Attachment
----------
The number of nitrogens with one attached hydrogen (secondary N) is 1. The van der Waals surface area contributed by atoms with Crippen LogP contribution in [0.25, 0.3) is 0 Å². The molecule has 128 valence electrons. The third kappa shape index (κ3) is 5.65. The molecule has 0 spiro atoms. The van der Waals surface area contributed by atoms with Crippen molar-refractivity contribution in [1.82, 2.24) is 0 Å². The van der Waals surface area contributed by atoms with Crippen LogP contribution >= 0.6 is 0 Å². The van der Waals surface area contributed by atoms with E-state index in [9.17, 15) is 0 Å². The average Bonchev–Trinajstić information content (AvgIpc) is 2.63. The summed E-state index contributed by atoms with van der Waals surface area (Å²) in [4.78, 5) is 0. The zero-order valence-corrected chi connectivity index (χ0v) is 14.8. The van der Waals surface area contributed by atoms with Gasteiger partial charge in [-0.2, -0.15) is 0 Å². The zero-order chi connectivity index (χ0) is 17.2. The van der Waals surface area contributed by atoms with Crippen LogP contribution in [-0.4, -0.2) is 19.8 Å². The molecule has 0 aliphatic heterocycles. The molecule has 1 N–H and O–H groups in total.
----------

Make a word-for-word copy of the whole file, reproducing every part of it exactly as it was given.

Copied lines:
The number of nitrogens with one attached hydrogen (secondary N) is 1. The van der Waals surface area contributed by atoms with Crippen LogP contribution in [0.25, 0.3) is 0 Å². The molecule has 128 valence electrons. The third kappa shape index (κ3) is 5.65. The molecule has 0 spiro atoms. The van der Waals surface area contributed by atoms with Crippen molar-refractivity contribution in [1.82, 2.24) is 0 Å². The van der Waals surface area contributed by atoms with Crippen LogP contribution >= 0.6 is 0 Å². The van der Waals surface area contributed by atoms with E-state index in [9.17, 15) is 0 Å². The average Bonchev–Trinajstić information content (AvgIpc) is 2.63. The summed E-state index contributed by atoms with van der Waals surface area (Å²) in [4.78, 5) is 0. The zero-order valence-corrected chi connectivity index (χ0v) is 14.8. The van der Waals surface area contributed by atoms with Gasteiger partial charge in [-0.2, -0.15) is 0 Å². The zero-order chi connectivity index (χ0) is 17.2. The van der Waals surface area contributed by atoms with Crippen LogP contribution in [-0.4, -0.2) is 19.8 Å². The molecule has 0 aliphatic heterocycles. The molecule has 1 N–H and O–H groups in total.